The search for the mythical Planet X may not be over yet. Scientists at Kobe University, Japan, announced that they believe another planet is orbiting within our solar system, up to two-thirds the size of the Earth. Yes, Trekkers, Planet-X is back!
The Kuiper Belt terminates suddenly at a distance of 55 Astronomical Units from the Sun, and there is some speculation this may be caused by the presence of an object with a mass between that of and Earth located beyond what is known as the Kuiper cliff at 55 AU.
Patryk Lykawka, an astronomer at Kobe University, Japan, claims that we will prove this object's existence or lack thereof by 2013. Lykawka's computer simulations suggest that a body roughly the size of Earth, ejected outward by Neptune early in the Solar System's formation and currently set in elongated orbit between 80 and 170 AUs from the Sun, While some astronomers have cautiously supported Lykawka's claims, others have dismissed them as contrived.
The study by Tadashi Mukai, the lead researcher and Patryk Lykawka -to be published in the April issue of the US-Based Astronomical Journal- however apparently is based in nothing more than supposition. The pair from Kobe University set up a theoretical model that focused on the Kuiper belt – similar to the asteroid belt sitting between Mars and Jupiter, but out past Neptune and far larger; 20 times as wide and 20–200 times as massive.
The model was designed to look at the area and how it would have evolved over the past four billion years. "In coming up with an explanation for the celestial bodies, we thought it would be most natural to assume the existence of a yet unknown planet," Mukai said. "Based on our hypothesis, we calculated how debris moved over the past four billion years. The result matched the actual movement of the celestial bodies we can observe now."
So, as far as I can see, there isn’t anything like the gravitational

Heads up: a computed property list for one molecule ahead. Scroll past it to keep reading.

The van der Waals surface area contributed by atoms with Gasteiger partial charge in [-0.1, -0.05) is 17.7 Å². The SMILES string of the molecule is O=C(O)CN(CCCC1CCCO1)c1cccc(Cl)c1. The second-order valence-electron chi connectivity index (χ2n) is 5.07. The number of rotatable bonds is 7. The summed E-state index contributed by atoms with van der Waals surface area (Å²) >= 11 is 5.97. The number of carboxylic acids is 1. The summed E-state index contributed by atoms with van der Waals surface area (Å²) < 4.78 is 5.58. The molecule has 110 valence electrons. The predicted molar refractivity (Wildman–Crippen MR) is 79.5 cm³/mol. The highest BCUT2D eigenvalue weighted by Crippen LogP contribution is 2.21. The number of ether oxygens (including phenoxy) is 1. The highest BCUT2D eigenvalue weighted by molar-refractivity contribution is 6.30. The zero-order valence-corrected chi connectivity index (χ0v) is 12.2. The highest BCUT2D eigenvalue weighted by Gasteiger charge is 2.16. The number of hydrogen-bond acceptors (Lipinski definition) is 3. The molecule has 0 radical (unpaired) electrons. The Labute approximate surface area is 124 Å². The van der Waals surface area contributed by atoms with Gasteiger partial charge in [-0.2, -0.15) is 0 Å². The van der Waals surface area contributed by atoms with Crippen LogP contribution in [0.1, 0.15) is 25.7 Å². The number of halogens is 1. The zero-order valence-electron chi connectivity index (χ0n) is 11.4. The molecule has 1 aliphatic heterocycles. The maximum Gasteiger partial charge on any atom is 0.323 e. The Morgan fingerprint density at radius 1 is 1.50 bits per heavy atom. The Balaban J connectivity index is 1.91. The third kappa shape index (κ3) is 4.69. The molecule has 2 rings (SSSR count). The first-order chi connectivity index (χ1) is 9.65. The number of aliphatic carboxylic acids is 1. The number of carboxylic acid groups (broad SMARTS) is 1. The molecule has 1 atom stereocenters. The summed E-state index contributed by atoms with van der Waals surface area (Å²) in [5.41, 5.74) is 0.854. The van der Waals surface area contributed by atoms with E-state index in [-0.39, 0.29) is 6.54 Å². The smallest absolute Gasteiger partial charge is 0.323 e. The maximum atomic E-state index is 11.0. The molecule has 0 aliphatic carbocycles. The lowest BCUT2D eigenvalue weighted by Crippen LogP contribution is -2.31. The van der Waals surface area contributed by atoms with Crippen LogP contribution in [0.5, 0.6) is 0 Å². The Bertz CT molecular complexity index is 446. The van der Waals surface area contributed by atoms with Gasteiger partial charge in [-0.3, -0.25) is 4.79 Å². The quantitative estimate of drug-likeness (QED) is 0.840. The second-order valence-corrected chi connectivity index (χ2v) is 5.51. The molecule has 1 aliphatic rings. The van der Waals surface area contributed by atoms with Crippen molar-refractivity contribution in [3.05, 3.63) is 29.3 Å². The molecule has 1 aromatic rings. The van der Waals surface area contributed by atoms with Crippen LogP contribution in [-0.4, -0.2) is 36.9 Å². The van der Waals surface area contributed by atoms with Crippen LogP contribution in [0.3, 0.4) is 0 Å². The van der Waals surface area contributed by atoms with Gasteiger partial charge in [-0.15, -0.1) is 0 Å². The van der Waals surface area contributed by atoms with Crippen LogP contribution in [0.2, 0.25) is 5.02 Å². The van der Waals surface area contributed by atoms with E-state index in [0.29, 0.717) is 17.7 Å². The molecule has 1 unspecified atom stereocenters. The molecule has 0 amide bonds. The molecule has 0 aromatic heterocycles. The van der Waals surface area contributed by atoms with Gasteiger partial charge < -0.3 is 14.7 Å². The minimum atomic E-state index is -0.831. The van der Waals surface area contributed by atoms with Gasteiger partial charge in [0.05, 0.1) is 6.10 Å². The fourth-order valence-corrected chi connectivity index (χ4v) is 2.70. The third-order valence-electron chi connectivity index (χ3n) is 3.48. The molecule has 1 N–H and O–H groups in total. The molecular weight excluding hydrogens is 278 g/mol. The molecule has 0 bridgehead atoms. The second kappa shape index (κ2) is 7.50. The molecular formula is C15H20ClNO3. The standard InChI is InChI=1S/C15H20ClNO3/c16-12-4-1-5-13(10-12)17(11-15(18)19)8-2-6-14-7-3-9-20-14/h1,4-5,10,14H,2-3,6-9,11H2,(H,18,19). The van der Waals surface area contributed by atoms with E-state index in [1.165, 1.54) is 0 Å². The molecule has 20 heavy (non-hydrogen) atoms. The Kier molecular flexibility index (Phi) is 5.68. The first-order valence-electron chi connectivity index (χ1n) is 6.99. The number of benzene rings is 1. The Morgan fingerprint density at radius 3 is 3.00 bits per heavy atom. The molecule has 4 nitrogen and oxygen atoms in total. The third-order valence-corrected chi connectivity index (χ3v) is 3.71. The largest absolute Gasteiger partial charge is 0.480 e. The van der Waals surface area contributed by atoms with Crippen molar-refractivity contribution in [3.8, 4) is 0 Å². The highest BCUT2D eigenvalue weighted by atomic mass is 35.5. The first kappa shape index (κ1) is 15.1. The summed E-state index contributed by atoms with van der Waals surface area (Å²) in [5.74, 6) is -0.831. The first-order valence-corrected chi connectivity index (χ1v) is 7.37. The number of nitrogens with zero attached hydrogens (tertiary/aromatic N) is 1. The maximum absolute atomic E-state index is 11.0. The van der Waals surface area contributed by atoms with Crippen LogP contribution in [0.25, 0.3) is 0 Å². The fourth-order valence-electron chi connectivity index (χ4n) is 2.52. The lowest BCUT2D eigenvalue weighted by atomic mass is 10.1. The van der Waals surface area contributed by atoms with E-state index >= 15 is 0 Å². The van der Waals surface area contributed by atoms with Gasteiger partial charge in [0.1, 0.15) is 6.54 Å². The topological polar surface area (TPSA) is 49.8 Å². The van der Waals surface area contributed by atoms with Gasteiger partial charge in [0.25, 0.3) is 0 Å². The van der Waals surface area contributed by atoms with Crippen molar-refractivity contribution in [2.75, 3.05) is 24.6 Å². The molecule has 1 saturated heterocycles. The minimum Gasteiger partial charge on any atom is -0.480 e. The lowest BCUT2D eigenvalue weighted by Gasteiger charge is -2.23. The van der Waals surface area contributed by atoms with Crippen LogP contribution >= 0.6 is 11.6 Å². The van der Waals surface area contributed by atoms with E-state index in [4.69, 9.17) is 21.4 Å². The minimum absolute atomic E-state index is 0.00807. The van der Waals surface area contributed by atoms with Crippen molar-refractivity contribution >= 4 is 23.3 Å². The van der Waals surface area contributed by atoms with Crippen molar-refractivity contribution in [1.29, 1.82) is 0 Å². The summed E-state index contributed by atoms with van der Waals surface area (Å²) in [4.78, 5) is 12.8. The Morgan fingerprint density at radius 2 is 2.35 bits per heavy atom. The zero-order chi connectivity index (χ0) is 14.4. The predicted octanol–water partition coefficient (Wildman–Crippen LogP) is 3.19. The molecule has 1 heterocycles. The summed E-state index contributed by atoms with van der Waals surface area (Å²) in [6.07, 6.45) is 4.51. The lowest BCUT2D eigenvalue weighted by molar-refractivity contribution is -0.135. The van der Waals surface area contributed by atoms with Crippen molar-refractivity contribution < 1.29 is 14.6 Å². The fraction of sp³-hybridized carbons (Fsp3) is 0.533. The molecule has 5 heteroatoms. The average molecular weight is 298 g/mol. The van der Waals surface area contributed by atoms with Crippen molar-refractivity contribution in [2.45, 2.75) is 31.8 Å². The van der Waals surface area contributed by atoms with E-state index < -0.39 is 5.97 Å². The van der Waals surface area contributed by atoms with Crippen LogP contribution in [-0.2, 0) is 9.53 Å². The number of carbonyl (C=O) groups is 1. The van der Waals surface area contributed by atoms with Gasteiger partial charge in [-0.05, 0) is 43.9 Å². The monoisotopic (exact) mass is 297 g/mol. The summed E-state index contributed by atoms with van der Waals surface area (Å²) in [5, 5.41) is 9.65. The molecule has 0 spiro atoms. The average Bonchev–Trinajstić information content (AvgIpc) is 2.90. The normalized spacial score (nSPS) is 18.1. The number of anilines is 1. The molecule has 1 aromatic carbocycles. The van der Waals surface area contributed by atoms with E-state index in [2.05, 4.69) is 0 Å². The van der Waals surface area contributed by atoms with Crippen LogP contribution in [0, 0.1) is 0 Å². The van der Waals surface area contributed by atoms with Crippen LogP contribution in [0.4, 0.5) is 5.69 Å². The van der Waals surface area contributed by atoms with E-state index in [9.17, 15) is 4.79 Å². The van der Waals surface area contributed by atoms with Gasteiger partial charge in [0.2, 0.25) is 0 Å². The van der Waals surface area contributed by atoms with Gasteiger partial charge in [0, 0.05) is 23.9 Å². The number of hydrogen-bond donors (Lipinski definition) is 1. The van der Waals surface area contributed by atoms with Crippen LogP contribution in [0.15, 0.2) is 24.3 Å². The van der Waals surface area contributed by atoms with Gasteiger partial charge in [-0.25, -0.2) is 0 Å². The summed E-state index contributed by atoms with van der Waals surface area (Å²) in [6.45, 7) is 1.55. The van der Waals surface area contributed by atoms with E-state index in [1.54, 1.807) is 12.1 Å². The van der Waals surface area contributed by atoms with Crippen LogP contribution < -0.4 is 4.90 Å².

effects that were played out on Neptune that led to astronomer Clyde
Tombaugh locating Pluto in 1930 in the Kuiper belt, a chain of icy debris in the outer reaches of the solar system. In 2006, nearly a decade after Tombaugh's death, the International Astronomical Union ruled the celestial body was merely a dwarf planet in the cluttered Kuiper belt.
The astronomers said Pluto's oblong orbit overlapped with that of Neptune, excluding it from being a planet. It defined the solar system as consisting solely of the classical set of Mercury, Venus, Earth, Mars, Jupiter, Saturn, Uranus and Neptune.
The team noted that more than 1,100 celestial bodies have been found in the outer reaches of the solar system since the mid-1990s.
But Planet X would be "the first time to discover a celestial body of this size, which is much larger than Pluto," Mukai said.
The researchers set up a theoretical model looking at how the remote area of the solar system would have evolved over the past four billion years.
"The possibility is high that a yet unknown, planet-class celestial body, measuring 30 percent to 70 percent of the Earth's mass, exists in the outer edges of the solar system," said a summary of the research released by Kobe University. "If research is conducted on a wide scale, the planet is likely to be discovered in less than 10 years."
So for all of us that intend to have that piece of trivia knowledge over our mates at a future pub visit, let’s keep our fingers crossed they finally locate Planet-X (and reinstate Pluto. It would be a bit anti-climactic to once again find a ninth planet!).
Posted by Josh Hill.
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